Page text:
Is the Bible merely an instrument of oppression in the wrong hands - or is there something fundamentally dodgy about bits of it? Paul Vallely reflects.
General Lin, who founded the Chinese Kingdom 3,000 years ago, went to war with his army to conquer a land. They came to some great cities with high walls and strong fortresses. The Chinese War-God appeared to General Lin in his dream and promised him victory, ordering him to kill all living souls in the cities because those people belonged to other religions. General Lin and his soldiers took the towns and utterly destroyed all that was in therein, both man and woman, young and old, and ox and sheep and ass, with the edge of the sword.
Do you think General Lin and his soldiers acted rightly or not. Explain why?
The question cost Professor George Tamarin his chair, and made him the last victim of Joshua's conquest of Jericho. For he asked it as part of a sociological survey of Israeli schoolchildren. He then gave them an account of Joshua's campaign to claim the Promised Land from its existing inhabitants.
The two stories are, of course, almost identical. Some 60 per cent of the Jewish students insisted Joshua was quite right, but 75 per cent thought General Lin was wrong. The outcome, Tamarin contended, showed that chauvinism influences moral judgment and that uncritical teaching of the Bible forms prejudices.
Tel Aviv university sacked him. The story is told in Michael Prior's book The Bible and Colonialism published by Sheffield Academic Press this week. Its essential point is that the Jewish scriptures make clear that the Promised Land was stolen from someone else. God announces in Exodus that he has come down to deliver the Israelites "to a good and broad land, a land flowing with milk and honey, to the country of the Canaanites, the Hittites, the Amorites, the Perizzites, the Hivites, and the Jebusites".
The paradigm, Prior argues, has been used to justify conquest down the ages from the expeditions of the conquistadores in Latin America and European colonial adventures throughout Africa and Asia. The Prussians used it in Poland. Puritan preachers in North America referred to native Indians as Amalekites and Canaanites, who, if they refused to be converted, were worthy of annihilation. More recently the notion has been used by the Dutch Reform Church to justify apartheid in South Africa, by the Jews to oppress the Palestinians in their homeland and by Serbs bent on ethnic cleansing in Bosnia. A sense of "superiority over the natives" moves from a sacred text to become part of national mythology and therefore a "fact" of history.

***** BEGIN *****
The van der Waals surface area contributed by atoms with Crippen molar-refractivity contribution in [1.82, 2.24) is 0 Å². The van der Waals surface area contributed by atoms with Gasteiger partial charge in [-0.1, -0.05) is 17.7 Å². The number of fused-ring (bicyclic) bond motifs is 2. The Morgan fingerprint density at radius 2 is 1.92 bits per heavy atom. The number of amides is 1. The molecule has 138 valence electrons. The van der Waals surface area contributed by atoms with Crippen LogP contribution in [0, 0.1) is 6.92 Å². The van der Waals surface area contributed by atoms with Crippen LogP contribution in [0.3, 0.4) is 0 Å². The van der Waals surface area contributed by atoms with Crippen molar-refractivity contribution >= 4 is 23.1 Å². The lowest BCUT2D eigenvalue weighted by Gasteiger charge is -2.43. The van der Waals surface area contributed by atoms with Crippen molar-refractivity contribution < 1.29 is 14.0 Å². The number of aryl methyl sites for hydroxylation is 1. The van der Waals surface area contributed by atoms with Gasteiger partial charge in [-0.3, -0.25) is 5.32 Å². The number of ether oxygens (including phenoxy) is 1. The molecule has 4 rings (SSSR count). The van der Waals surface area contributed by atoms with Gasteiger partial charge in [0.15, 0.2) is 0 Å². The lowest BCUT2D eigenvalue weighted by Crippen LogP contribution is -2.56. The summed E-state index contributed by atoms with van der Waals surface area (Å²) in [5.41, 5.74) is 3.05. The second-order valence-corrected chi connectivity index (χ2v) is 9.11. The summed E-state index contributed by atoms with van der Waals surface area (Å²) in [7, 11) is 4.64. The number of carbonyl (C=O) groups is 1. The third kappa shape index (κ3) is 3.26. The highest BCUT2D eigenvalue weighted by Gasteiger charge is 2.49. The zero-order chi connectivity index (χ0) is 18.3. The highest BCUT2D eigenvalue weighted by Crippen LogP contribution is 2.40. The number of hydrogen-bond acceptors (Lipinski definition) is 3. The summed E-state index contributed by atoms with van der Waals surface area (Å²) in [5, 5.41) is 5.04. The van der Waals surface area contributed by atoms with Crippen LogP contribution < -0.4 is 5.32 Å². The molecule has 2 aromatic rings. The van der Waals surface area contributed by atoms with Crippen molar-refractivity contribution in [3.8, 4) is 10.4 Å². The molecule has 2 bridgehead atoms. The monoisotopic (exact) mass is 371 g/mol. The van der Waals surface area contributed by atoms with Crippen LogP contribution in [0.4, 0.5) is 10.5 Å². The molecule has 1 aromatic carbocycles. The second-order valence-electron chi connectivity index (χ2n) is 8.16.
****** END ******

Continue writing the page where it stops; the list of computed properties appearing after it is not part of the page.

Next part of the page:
Even liberation theologians, when they began in Gustavo Gutierrez's words "doing theology from the underside of history", used the Exodus as their prime metaphor for God's being on the side of the poor in their struggle gainst colonialism, dictatorship and economic domination. Is the Bible misinterpreted, asks Prior, or is it intrinsically oppressive?
Desmond Tutu is fond of saying: "When the whites arrived in Africa they had the Bible and we had the land. They said: `Close your eyes and let us pray.' And when we opened them we had the Bible and they had the land . . . But I think we got the better deal." Not everyone agrees. Many young South African blacks consider the Bible an oppressive document and the Old Testament is seen as a Zionist text to such an extent that it has become almost repugnant to many Palestinian Christians. Like the American Indians, the Aborigines in Australia, and many others see the story through the eyes of the Canaanites and other peoples who already lived in the Promised Land.
Prior's solution is that of classic liberalism. The biblical narrative is not simple history but a series of legends, epics and myths reconstructed from the past by authors to express their own religious and political ideologies. Archaeological studies of Iron Age settlements in the area indicate continuity between the Canaanite and Israel settlements, with no ethnic distinction between them, and no evidence of invasion from outside or revolution from within. Historically a multiplicity of ethnic identities coalesced into the People of Israel only under the threat of Assyrian invasion.
But myths can be more useful than facts. "The Promised Land was not given to the Israelites - they had to fight for it," I was once told by a theologian involved in struggle for land among the poor in Brazil. "To them the city states of the Canaanites were symbols of feudal exploitation." It was about class struggle.
There is no document of civilisation which is not at the same time a document of barbarism, said the Marxist Walter Benjamin. Perhaps more hope lies with the words of Gutierrez: "The Promised Land," he said, "is not simply a new country; it is also the gift of a radically different situation."
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